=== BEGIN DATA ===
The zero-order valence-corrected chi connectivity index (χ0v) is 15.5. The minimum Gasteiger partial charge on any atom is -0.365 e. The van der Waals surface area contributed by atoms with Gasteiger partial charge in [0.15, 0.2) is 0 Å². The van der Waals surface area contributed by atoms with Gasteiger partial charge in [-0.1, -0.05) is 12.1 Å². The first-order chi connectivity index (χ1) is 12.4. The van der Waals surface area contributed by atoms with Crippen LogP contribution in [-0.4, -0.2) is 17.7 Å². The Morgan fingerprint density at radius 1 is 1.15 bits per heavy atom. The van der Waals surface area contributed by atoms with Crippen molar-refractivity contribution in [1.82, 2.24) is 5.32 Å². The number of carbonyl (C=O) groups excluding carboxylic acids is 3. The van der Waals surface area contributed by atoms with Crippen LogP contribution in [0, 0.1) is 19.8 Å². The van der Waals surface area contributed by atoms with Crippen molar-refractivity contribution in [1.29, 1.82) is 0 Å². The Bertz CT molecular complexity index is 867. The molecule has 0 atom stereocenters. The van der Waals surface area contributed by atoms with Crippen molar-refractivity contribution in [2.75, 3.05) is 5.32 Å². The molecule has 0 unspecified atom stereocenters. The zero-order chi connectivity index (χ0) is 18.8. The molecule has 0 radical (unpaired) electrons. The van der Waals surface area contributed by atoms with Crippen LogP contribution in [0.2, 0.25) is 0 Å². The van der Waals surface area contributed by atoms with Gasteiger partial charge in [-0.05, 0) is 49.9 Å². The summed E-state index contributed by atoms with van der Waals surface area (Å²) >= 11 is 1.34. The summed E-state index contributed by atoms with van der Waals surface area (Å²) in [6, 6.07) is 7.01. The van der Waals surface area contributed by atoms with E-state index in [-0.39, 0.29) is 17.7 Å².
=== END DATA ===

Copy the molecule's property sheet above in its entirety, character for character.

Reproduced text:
The zero-order valence-corrected chi connectivity index (χ0v) is 15.5. The minimum Gasteiger partial charge on any atom is -0.365 e. The van der Waals surface area contributed by atoms with Gasteiger partial charge in [0.15, 0.2) is 0 Å². The van der Waals surface area contributed by atoms with Gasteiger partial charge in [-0.1, -0.05) is 12.1 Å². The first-order chi connectivity index (χ1) is 12.4. The van der Waals surface area contributed by atoms with Crippen LogP contribution in [-0.4, -0.2) is 17.7 Å². The Morgan fingerprint density at radius 1 is 1.15 bits per heavy atom. The van der Waals surface area contributed by atoms with Crippen molar-refractivity contribution in [1.82, 2.24) is 5.32 Å². The number of carbonyl (C=O) groups excluding carboxylic acids is 3. The van der Waals surface area contributed by atoms with Crippen LogP contribution in [0, 0.1) is 19.8 Å². The van der Waals surface area contributed by atoms with Crippen molar-refractivity contribution in [1.29, 1.82) is 0 Å². The Bertz CT molecular complexity index is 867. The molecule has 0 atom stereocenters. The van der Waals surface area contributed by atoms with Crippen molar-refractivity contribution in [2.75, 3.05) is 5.32 Å². The molecule has 0 unspecified atom stereocenters. The zero-order chi connectivity index (χ0) is 18.8. The molecule has 0 radical (unpaired) electrons. The van der Waals surface area contributed by atoms with Crippen LogP contribution in [0.2, 0.25) is 0 Å². The van der Waals surface area contributed by atoms with Gasteiger partial charge in [-0.05, 0) is 49.9 Å². The summed E-state index contributed by atoms with van der Waals surface area (Å²) >= 11 is 1.34. The summed E-state index contributed by atoms with van der Waals surface area (Å²) in [6, 6.07) is 7.01. The van der Waals surface area contributed by atoms with E-state index in [-0.39, 0.29) is 17.7 Å².